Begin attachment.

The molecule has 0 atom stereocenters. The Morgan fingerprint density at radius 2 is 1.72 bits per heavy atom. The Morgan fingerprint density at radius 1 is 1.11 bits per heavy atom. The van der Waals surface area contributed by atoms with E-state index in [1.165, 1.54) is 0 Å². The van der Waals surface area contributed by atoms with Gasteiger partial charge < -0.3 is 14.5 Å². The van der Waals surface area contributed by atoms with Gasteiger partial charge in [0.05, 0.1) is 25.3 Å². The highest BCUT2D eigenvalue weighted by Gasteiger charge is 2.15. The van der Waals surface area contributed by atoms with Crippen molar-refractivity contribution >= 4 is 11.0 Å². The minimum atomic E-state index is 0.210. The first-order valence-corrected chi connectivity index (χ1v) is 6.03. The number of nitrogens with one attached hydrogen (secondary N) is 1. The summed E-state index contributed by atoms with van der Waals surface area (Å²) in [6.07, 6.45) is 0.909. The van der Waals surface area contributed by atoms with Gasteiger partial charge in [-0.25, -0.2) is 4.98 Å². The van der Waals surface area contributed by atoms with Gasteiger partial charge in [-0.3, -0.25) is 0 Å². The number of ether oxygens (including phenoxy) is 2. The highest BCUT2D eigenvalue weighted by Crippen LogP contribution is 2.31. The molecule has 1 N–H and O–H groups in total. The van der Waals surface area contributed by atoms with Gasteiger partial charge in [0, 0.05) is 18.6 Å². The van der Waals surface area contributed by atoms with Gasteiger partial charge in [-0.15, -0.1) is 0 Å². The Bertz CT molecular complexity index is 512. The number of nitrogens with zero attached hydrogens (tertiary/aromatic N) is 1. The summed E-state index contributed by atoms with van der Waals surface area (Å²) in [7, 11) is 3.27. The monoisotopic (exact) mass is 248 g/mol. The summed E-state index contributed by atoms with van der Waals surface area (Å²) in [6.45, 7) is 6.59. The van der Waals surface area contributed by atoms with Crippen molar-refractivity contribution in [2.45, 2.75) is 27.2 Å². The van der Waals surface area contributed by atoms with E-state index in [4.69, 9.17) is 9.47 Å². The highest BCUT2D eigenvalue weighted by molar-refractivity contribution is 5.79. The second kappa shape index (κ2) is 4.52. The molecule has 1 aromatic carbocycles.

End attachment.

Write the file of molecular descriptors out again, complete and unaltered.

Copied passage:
The molecule has 0 atom stereocenters. The Morgan fingerprint density at radius 2 is 1.72 bits per heavy atom. The Morgan fingerprint density at radius 1 is 1.11 bits per heavy atom. The van der Waals surface area contributed by atoms with E-state index in [1.165, 1.54) is 0 Å². The van der Waals surface area contributed by atoms with Gasteiger partial charge < -0.3 is 14.5 Å². The van der Waals surface area contributed by atoms with Gasteiger partial charge in [0.05, 0.1) is 25.3 Å². The highest BCUT2D eigenvalue weighted by Gasteiger charge is 2.15. The van der Waals surface area contributed by atoms with Crippen molar-refractivity contribution >= 4 is 11.0 Å². The minimum atomic E-state index is 0.210. The first-order valence-corrected chi connectivity index (χ1v) is 6.03. The number of nitrogens with one attached hydrogen (secondary N) is 1. The summed E-state index contributed by atoms with van der Waals surface area (Å²) in [6.07, 6.45) is 0.909. The van der Waals surface area contributed by atoms with Gasteiger partial charge in [-0.25, -0.2) is 4.98 Å². The van der Waals surface area contributed by atoms with Gasteiger partial charge in [-0.3, -0.25) is 0 Å². The number of ether oxygens (including phenoxy) is 2. The highest BCUT2D eigenvalue weighted by Crippen LogP contribution is 2.31. The molecule has 1 N–H and O–H groups in total. The van der Waals surface area contributed by atoms with Gasteiger partial charge in [0, 0.05) is 18.6 Å². The van der Waals surface area contributed by atoms with Gasteiger partial charge in [-0.15, -0.1) is 0 Å². The Bertz CT molecular complexity index is 512. The number of nitrogens with zero attached hydrogens (tertiary/aromatic N) is 1. The summed E-state index contributed by atoms with van der Waals surface area (Å²) in [7, 11) is 3.27. The monoisotopic (exact) mass is 248 g/mol. The summed E-state index contributed by atoms with van der Waals surface area (Å²) in [6.45, 7) is 6.59. The van der Waals surface area contributed by atoms with Crippen molar-refractivity contribution in [2.45, 2.75) is 27.2 Å². The van der Waals surface area contributed by atoms with E-state index in [4.69, 9.17) is 9.47 Å². The highest BCUT2D eigenvalue weighted by molar-refractivity contribution is 5.79. The second kappa shape index (κ2) is 4.52. The molecule has 1 aromatic carbocycles.